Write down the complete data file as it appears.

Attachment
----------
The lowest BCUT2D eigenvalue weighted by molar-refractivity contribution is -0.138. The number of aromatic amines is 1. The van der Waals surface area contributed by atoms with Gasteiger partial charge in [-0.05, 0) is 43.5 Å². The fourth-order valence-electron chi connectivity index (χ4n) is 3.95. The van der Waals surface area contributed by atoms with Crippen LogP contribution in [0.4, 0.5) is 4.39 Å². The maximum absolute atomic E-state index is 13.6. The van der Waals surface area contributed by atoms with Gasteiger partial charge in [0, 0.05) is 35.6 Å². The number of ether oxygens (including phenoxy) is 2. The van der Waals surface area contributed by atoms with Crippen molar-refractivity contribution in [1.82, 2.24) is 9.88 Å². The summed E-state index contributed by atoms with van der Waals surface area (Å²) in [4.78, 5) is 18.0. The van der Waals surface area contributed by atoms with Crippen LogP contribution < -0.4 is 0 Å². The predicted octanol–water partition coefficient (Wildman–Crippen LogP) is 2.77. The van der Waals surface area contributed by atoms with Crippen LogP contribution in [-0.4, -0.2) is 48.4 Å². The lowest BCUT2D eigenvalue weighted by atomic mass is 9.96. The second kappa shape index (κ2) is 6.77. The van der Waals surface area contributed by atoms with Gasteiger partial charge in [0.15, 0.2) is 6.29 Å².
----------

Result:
The lowest BCUT2D eigenvalue weighted by molar-refractivity contribution is -0.138. The number of aromatic amines is 1. The van der Waals surface area contributed by atoms with Gasteiger partial charge in [-0.05, 0) is 43.5 Å². The fourth-order valence-electron chi connectivity index (χ4n) is 3.95. The van der Waals surface area contributed by atoms with Crippen LogP contribution in [0.4, 0.5) is 4.39 Å². The maximum absolute atomic E-state index is 13.6. The van der Waals surface area contributed by atoms with Gasteiger partial charge in [0, 0.05) is 35.6 Å². The number of ether oxygens (including phenoxy) is 2. The van der Waals surface area contributed by atoms with Crippen molar-refractivity contribution in [1.82, 2.24) is 9.88 Å². The summed E-state index contributed by atoms with van der Waals surface area (Å²) in [4.78, 5) is 18.0. The van der Waals surface area contributed by atoms with Crippen LogP contribution < -0.4 is 0 Å². The predicted octanol–water partition coefficient (Wildman–Crippen LogP) is 2.77. The van der Waals surface area contributed by atoms with Crippen LogP contribution in [-0.4, -0.2) is 48.4 Å². The lowest BCUT2D eigenvalue weighted by atomic mass is 9.96. The second kappa shape index (κ2) is 6.77. The van der Waals surface area contributed by atoms with Gasteiger partial charge in [0.15, 0.2) is 6.29 Å².